Extracting Randomness from the Trend of IPI for Cryptographic Operations in Implantable Medical Devices

Chizari, Hassan ORCID: 0000-0002-6253-1822 and Lupu, Emil C. (2019) Extracting Randomness from the Trend of IPI for Cryptographic Operations in Implantable Medical Devices. IEEE Transactions on Dependable and Secure Computing, 18 (2). pp. 875-888. doi:10.1109/TDSC.2019.2921773

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8500 Chizari and Lupu (2019) Extracting-Randomness-from-the-Trend-of-IPI-for-Cryptographic-Operators-in-Implantable-Medical-Devices.pdf - Accepted Version
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Achieving secure communication between an Implantable Medical Device (IMD) inside the body and a gateway outside the body has showed its criticality with recent reports of hackings such as in St. Jude Medical's Implantable Cardiac Devices, Johnson and Johnson insulin pumps and vulnerabilities in brain Neuro-implants. The use of asymmetric cryptography in particular is not a practical solution for IMDs due to the scarce computational and power resources, symmetric key cryptography is preferred. One of the factors in security of a symmetric cryptographic system is to use a strong key for encryption. A solution to develop such a strong key without using extensive resources in an IMD, is to extract it from the body physiological signals. In order to have a strong enough key, the physiological signal must be a strong source of randomness and InterPulse Interval (IPI) has been advised to be such that. A strong randomness source should have five conditions: Universality (available on all people), Liveness (available at any-time), Robustness (strong random number), Permanence (independent from its history) and Uniqueness (independent from other sources). Nevertheless, for current proposed random extraction methods from IPI these conditions (mainly last three conditions) were not examined. In this study, firstly, we proposed a methodology to measure the last three conditions: Information secrecy measures for Robustness, Santha-Vazirani Source delta value for Permanence and random sources dependency analysis for Uniqueness. Then, using a huge dataset of IPI values (almost 900,000,000 IPIs), we showed that IPI does not have conditions of Robustness and Permanence as a randomness source. Thus, extraction of a strong uniform random number from IPI value, mathematically, is impossible. Thirdly, rather than using the value of IPI, we proposed the trend of IPI as a source for a new randomness extraction method named as Martingale Randomness Extraction from IPI (MRE-IPI). We evaluated MRE-IPI and showed that it satisfies the Robustness condition completely and Permanence to some level. Finally, we used NIST STS and Dieharder test suites and showed that MRE-IPI is able to outperform all recent randomness extraction methods from IPIs and its quality is half of the AES random number. MRE-IPI, still, is not a strong random number and could not be used as the secret key for a secure communication, however, it can be used as a one-time pad in exchanging the secret key for a communication. In this case, the usage of MRE-IPI will be kept at a minimum level and reduces the probability of breaking it. To the best of our knowledge, this is the first work in this area which uses such a comprehensive method and large dataset to examine the randomness of a physiological signal.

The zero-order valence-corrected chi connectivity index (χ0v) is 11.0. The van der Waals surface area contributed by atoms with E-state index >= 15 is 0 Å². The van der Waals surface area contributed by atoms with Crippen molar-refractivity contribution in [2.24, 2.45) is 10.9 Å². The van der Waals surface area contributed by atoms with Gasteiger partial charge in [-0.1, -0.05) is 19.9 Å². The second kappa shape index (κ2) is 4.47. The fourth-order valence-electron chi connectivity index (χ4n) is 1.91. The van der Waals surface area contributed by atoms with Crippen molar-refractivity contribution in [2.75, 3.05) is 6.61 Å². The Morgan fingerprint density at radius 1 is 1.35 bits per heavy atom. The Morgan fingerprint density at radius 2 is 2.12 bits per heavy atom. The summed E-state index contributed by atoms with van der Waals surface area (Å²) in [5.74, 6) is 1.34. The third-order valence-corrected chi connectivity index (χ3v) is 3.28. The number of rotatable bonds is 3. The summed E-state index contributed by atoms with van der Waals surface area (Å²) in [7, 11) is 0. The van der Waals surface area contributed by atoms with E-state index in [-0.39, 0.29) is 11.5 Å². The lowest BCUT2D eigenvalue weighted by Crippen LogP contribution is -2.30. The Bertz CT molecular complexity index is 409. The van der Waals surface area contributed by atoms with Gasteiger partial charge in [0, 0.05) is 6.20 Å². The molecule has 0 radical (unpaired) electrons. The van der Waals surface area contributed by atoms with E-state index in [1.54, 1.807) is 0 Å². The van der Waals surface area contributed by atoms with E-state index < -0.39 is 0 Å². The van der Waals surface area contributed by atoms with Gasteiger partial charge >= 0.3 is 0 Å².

Item Type: Article
Article Type: Article
Additional Information: ©2019 IEEE Personal use of this material is permitted. Permission from IEEE must be obtained for all other uses, in any current or future media, including reprinting/republishing this material for advertising or promotional purposes, creating new collective works, for resale or redistribution to servers or lists, or reuse of any copyrighted component of this work in other works.
Uncontrolled Keywords: Physiology; Logic gates; Implants; Cryptography; Robustness; Medical services; REF2021
Subjects: Q Science > QA Mathematics > QA75 Electronic computers. Computer science
Q Science > QA Mathematics > QA76 Computer software
Divisions: Schools and Research Institutes > School of Business, Computing and Social Sciences
Research Priority Areas: Applied Business & Technology
Depositing User: Susan Turner
Date Deposited: 25 Jun 2020 20:32
Last Modified: 13 Mar 2024 13:23
URI: https://eprints.glos.ac.uk/id/eprint/8500

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